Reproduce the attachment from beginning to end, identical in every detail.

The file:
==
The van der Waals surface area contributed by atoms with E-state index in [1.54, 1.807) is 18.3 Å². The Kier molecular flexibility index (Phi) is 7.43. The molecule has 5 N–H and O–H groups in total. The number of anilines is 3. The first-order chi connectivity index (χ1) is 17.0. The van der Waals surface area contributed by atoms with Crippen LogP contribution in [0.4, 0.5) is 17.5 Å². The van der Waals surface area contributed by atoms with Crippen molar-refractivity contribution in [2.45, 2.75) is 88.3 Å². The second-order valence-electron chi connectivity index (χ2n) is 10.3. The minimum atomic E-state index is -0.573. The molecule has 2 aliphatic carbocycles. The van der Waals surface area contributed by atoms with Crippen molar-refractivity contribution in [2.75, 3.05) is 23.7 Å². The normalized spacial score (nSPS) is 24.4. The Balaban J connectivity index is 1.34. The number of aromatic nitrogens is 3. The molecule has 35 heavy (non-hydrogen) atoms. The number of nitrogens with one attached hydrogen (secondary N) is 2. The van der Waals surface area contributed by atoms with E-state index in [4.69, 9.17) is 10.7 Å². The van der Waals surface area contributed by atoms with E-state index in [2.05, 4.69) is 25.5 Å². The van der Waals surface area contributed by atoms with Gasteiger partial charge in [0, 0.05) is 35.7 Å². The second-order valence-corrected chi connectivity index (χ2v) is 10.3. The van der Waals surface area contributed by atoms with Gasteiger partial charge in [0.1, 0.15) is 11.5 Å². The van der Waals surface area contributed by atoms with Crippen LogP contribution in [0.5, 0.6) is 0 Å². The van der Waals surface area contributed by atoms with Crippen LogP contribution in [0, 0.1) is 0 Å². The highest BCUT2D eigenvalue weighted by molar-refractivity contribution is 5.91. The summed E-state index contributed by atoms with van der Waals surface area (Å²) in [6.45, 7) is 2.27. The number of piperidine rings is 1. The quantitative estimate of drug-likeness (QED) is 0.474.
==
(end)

The van der Waals surface area contributed by atoms with E-state index in [1.54, 1.807) is 18.3 Å². The Kier molecular flexibility index (Phi) is 7.43. The molecule has 5 N–H and O–H groups in total. The number of anilines is 3. The first-order chi connectivity index (χ1) is 17.0. The van der Waals surface area contributed by atoms with Crippen LogP contribution in [0.4, 0.5) is 17.5 Å². The van der Waals surface area contributed by atoms with Crippen molar-refractivity contribution in [2.45, 2.75) is 88.3 Å². The second-order valence-electron chi connectivity index (χ2n) is 10.3. The minimum atomic E-state index is -0.573. The molecule has 2 aliphatic carbocycles. The van der Waals surface area contributed by atoms with Crippen molar-refractivity contribution in [2.75, 3.05) is 23.7 Å². The normalized spacial score (nSPS) is 24.4. The Balaban J connectivity index is 1.34. The number of aromatic nitrogens is 3. The molecule has 35 heavy (non-hydrogen) atoms. The number of nitrogens with one attached hydrogen (secondary N) is 2. The van der Waals surface area contributed by atoms with E-state index in [4.69, 9.17) is 10.7 Å². The van der Waals surface area contributed by atoms with E-state index in [2.05, 4.69) is 25.5 Å². The van der Waals surface area contributed by atoms with Gasteiger partial charge in [0, 0.05) is 35.7 Å². The second-order valence-corrected chi connectivity index (χ2v) is 10.3. The van der Waals surface area contributed by atoms with Gasteiger partial charge in [0.1, 0.15) is 11.5 Å². The van der Waals surface area contributed by atoms with Crippen LogP contribution in [0.5, 0.6) is 0 Å². The van der Waals surface area contributed by atoms with Crippen LogP contribution in [0, 0.1) is 0 Å². The highest BCUT2D eigenvalue weighted by molar-refractivity contribution is 5.91. The summed E-state index contributed by atoms with van der Waals surface area (Å²) in [6.45, 7) is 2.27. The number of piperidine rings is 1. The quantitative estimate of drug-likeness (QED) is 0.474.